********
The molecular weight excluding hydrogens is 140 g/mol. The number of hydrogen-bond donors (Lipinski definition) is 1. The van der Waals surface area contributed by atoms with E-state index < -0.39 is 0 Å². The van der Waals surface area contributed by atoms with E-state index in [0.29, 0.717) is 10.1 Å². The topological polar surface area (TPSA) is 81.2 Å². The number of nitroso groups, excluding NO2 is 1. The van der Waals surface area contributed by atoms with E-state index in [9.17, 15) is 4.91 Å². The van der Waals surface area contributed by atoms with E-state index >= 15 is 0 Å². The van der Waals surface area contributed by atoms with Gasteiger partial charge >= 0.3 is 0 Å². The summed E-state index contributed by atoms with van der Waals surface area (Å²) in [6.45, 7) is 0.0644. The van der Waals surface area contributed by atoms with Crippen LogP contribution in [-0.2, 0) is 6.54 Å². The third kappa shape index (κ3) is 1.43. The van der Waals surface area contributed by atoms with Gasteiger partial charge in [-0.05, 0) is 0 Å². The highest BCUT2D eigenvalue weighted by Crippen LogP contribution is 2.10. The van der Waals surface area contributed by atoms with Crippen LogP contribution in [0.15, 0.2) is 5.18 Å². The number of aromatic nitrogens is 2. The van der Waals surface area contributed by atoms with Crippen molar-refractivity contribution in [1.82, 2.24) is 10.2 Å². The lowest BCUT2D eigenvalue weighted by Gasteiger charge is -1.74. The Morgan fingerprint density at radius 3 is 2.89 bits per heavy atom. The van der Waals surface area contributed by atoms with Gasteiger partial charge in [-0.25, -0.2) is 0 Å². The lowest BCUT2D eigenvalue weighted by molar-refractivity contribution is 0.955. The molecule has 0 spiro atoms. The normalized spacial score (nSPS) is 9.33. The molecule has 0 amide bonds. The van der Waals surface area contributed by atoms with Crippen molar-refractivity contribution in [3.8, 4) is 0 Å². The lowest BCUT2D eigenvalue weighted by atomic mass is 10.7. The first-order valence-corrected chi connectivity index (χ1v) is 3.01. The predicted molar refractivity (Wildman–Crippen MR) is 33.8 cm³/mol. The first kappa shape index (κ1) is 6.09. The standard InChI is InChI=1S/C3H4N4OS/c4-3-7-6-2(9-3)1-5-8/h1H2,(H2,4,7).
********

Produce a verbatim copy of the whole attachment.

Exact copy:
The molecular weight excluding hydrogens is 140 g/mol. The number of hydrogen-bond donors (Lipinski definition) is 1. The van der Waals surface area contributed by atoms with E-state index < -0.39 is 0 Å². The van der Waals surface area contributed by atoms with E-state index in [0.29, 0.717) is 10.1 Å². The topological polar surface area (TPSA) is 81.2 Å². The number of nitroso groups, excluding NO2 is 1. The van der Waals surface area contributed by atoms with E-state index in [9.17, 15) is 4.91 Å². The van der Waals surface area contributed by atoms with E-state index >= 15 is 0 Å². The van der Waals surface area contributed by atoms with Gasteiger partial charge >= 0.3 is 0 Å². The summed E-state index contributed by atoms with van der Waals surface area (Å²) in [6.45, 7) is 0.0644. The van der Waals surface area contributed by atoms with Crippen LogP contribution in [-0.2, 0) is 6.54 Å². The third kappa shape index (κ3) is 1.43. The van der Waals surface area contributed by atoms with Gasteiger partial charge in [-0.05, 0) is 0 Å². The highest BCUT2D eigenvalue weighted by Crippen LogP contribution is 2.10. The van der Waals surface area contributed by atoms with Crippen LogP contribution in [0.15, 0.2) is 5.18 Å². The number of aromatic nitrogens is 2. The van der Waals surface area contributed by atoms with Crippen molar-refractivity contribution in [1.82, 2.24) is 10.2 Å². The lowest BCUT2D eigenvalue weighted by Gasteiger charge is -1.74. The Morgan fingerprint density at radius 3 is 2.89 bits per heavy atom. The van der Waals surface area contributed by atoms with Gasteiger partial charge in [-0.25, -0.2) is 0 Å². The lowest BCUT2D eigenvalue weighted by molar-refractivity contribution is 0.955. The molecule has 0 spiro atoms. The normalized spacial score (nSPS) is 9.33. The molecule has 0 amide bonds. The van der Waals surface area contributed by atoms with Crippen molar-refractivity contribution in [3.8, 4) is 0 Å². The lowest BCUT2D eigenvalue weighted by atomic mass is 10.7. The first-order valence-corrected chi connectivity index (χ1v) is 3.01. The predicted molar refractivity (Wildman–Crippen MR) is 33.8 cm³/mol. The first kappa shape index (κ1) is 6.09. The standard InChI is InChI=1S/C3H4N4OS/c4-3-7-6-2(9-3)1-5-8/h1H2,(H2,4,7).